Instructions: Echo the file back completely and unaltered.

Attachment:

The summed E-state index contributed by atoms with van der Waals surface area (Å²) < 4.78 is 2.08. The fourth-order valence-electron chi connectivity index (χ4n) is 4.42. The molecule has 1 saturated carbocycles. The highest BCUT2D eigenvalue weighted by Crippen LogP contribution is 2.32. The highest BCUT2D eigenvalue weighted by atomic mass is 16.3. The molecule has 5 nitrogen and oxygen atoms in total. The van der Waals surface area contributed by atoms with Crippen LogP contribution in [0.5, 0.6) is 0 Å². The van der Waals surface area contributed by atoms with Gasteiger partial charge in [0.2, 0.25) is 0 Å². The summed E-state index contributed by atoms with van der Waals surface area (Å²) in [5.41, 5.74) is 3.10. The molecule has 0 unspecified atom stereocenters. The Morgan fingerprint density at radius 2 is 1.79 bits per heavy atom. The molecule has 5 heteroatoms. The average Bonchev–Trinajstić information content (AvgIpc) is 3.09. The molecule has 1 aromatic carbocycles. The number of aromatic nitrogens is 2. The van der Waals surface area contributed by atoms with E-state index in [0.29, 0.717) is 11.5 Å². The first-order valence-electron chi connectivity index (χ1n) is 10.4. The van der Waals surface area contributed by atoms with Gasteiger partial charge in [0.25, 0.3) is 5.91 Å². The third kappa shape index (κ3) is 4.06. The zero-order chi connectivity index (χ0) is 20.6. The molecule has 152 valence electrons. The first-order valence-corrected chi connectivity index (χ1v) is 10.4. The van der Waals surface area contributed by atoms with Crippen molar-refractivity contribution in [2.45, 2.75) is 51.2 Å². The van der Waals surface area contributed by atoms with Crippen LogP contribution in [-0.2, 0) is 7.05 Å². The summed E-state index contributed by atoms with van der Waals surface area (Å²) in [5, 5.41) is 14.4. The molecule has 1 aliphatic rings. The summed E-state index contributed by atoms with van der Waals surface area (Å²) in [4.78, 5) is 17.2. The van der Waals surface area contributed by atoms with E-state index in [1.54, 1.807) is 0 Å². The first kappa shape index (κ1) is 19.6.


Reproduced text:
The summed E-state index contributed by atoms with van der Waals surface area (Å²) < 4.78 is 2.08. The fourth-order valence-electron chi connectivity index (χ4n) is 4.42. The molecule has 1 saturated carbocycles. The highest BCUT2D eigenvalue weighted by Crippen LogP contribution is 2.32. The highest BCUT2D eigenvalue weighted by atomic mass is 16.3. The molecule has 5 nitrogen and oxygen atoms in total. The van der Waals surface area contributed by atoms with Crippen LogP contribution in [0.5, 0.6) is 0 Å². The van der Waals surface area contributed by atoms with Gasteiger partial charge in [0.2, 0.25) is 0 Å². The summed E-state index contributed by atoms with van der Waals surface area (Å²) in [5.41, 5.74) is 3.10. The molecule has 0 unspecified atom stereocenters. The Morgan fingerprint density at radius 2 is 1.79 bits per heavy atom. The molecule has 5 heteroatoms. The average Bonchev–Trinajstić information content (AvgIpc) is 3.09. The molecule has 1 aromatic carbocycles. The number of aromatic nitrogens is 2. The van der Waals surface area contributed by atoms with E-state index in [0.29, 0.717) is 11.5 Å². The first-order valence-electron chi connectivity index (χ1n) is 10.4. The van der Waals surface area contributed by atoms with Gasteiger partial charge in [0.25, 0.3) is 5.91 Å². The third kappa shape index (κ3) is 4.06. The zero-order chi connectivity index (χ0) is 20.6. The molecule has 152 valence electrons. The first-order valence-corrected chi connectivity index (χ1v) is 10.4. The van der Waals surface area contributed by atoms with Crippen molar-refractivity contribution in [2.45, 2.75) is 51.2 Å². The van der Waals surface area contributed by atoms with Crippen LogP contribution in [-0.2, 0) is 7.05 Å². The summed E-state index contributed by atoms with van der Waals surface area (Å²) in [5, 5.41) is 14.4. The molecule has 1 aliphatic rings. The summed E-state index contributed by atoms with van der Waals surface area (Å²) in [4.78, 5) is 17.2. The van der Waals surface area contributed by atoms with E-state index in [1.54, 1.807) is 0 Å². The first kappa shape index (κ1) is 19.6.